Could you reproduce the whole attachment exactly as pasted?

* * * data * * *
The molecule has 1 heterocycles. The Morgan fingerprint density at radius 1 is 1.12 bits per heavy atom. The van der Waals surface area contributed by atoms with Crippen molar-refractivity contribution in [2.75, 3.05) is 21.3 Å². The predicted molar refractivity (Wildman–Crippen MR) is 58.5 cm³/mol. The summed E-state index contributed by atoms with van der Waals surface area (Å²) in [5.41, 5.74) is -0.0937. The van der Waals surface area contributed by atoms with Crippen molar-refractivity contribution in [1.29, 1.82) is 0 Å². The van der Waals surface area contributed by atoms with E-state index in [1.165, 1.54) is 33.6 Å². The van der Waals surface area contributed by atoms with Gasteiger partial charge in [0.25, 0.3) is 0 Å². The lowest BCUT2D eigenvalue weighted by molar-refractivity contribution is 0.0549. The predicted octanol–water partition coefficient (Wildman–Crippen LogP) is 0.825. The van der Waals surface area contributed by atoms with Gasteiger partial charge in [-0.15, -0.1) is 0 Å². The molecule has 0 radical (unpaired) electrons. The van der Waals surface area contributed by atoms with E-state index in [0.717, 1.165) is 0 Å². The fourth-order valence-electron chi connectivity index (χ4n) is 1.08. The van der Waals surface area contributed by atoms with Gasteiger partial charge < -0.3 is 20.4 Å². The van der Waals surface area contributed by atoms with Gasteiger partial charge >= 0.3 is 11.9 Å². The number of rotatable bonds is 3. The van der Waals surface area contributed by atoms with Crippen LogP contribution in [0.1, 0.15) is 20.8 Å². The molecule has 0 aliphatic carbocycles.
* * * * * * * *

The molecule has 1 heterocycles. The Morgan fingerprint density at radius 1 is 1.12 bits per heavy atom. The van der Waals surface area contributed by atoms with Crippen molar-refractivity contribution in [2.75, 3.05) is 21.3 Å². The predicted molar refractivity (Wildman–Crippen MR) is 58.5 cm³/mol. The summed E-state index contributed by atoms with van der Waals surface area (Å²) in [5.41, 5.74) is -0.0937. The van der Waals surface area contributed by atoms with Crippen molar-refractivity contribution in [1.29, 1.82) is 0 Å². The van der Waals surface area contributed by atoms with E-state index in [1.165, 1.54) is 33.6 Å². The van der Waals surface area contributed by atoms with Gasteiger partial charge in [0.25, 0.3) is 0 Å². The lowest BCUT2D eigenvalue weighted by molar-refractivity contribution is 0.0549. The predicted octanol–water partition coefficient (Wildman–Crippen LogP) is 0.825. The van der Waals surface area contributed by atoms with Gasteiger partial charge in [-0.15, -0.1) is 0 Å². The molecule has 0 radical (unpaired) electrons. The van der Waals surface area contributed by atoms with E-state index in [0.717, 1.165) is 0 Å². The fourth-order valence-electron chi connectivity index (χ4n) is 1.08. The van der Waals surface area contributed by atoms with Gasteiger partial charge < -0.3 is 20.4 Å². The van der Waals surface area contributed by atoms with Gasteiger partial charge >= 0.3 is 11.9 Å². The number of rotatable bonds is 3. The van der Waals surface area contributed by atoms with Crippen LogP contribution in [0.1, 0.15) is 20.8 Å². The molecule has 0 aliphatic carbocycles.